Hemophilia costing Florida, feds $24M per year – for 183 patients
Hemophilia is expensive, and state officials are looking for ways to save some cash.
Next week, the Florida Agency for Health Care Administration is holding the first of several public meeting on hemophilia for Medicaid patients. The state will be asking the federal government for permission to have three companies, not just one, provide treatments for hemophiliacs.
Hemophilia is an extremely rare blood clotting disorder; there are only about 1,000 people in Florida with the disease, according to the Hemophilia Foundation of Greater Florida. And there’s only 183 Floridians on Medicaid with the disease.
But those 183 patients cost state and federal officials more than $24 million annually. That’s an average of more than $130,000 every year per patient to get regular treatments that help them clot more normally. As the New York Times put it, hemophilia patients are courted by specialty pharmacies and drug manufacturers because they’re so lucrative.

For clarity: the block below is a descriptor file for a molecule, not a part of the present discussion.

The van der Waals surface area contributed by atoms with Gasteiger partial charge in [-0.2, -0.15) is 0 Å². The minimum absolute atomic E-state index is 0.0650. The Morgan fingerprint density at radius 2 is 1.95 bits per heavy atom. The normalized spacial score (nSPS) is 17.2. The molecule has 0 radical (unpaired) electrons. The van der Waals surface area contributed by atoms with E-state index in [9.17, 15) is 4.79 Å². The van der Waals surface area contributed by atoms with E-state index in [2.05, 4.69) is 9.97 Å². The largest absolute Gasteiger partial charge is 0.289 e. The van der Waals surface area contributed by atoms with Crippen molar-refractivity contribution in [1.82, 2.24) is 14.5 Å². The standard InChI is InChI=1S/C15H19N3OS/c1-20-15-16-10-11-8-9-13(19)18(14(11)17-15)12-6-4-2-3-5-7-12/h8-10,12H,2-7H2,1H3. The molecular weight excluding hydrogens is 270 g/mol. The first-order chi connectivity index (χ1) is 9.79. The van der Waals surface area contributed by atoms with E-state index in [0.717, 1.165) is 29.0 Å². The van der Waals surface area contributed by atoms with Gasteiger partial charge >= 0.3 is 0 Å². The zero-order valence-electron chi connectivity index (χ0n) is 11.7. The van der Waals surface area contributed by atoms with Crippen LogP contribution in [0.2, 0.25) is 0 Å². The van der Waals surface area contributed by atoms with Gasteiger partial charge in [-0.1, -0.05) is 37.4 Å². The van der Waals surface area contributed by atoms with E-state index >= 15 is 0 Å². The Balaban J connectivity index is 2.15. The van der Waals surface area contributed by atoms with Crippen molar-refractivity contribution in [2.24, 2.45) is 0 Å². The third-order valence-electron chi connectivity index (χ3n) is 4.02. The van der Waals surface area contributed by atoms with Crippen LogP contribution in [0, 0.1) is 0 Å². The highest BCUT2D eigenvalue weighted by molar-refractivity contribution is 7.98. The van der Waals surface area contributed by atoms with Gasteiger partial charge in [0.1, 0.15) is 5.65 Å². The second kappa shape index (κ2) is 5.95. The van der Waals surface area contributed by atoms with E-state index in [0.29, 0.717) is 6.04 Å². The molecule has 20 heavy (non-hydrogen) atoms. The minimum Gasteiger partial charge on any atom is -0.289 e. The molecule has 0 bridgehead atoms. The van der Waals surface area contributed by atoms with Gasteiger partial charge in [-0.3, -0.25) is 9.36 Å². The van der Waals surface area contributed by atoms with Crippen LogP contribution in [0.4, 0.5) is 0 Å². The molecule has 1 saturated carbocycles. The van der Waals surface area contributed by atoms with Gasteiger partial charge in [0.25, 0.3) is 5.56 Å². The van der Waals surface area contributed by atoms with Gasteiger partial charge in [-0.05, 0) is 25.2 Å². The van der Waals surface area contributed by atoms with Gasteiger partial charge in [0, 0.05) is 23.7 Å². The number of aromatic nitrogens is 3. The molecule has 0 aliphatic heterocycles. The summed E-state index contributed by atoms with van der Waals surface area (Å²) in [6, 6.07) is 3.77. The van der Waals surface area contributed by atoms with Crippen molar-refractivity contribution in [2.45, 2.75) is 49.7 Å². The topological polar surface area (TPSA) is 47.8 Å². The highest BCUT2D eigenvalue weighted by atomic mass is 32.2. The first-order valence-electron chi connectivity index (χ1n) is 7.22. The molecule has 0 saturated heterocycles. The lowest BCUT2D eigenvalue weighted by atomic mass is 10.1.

“And there’s no generics for these drugs,” said Fran Haynes, the executive director of the Hemophilia Foundation of Greater Orlando.
The state’s plan is to expand out the number of companies who can provide treatments to see if they can get a better deal for taxpayers. Check here for more info on these meetings.
WMFE is a partner with Health News Florida, a statewide collaborative reporting on health care.
Health reporting on WMFE is supported in part by AdventHealth.
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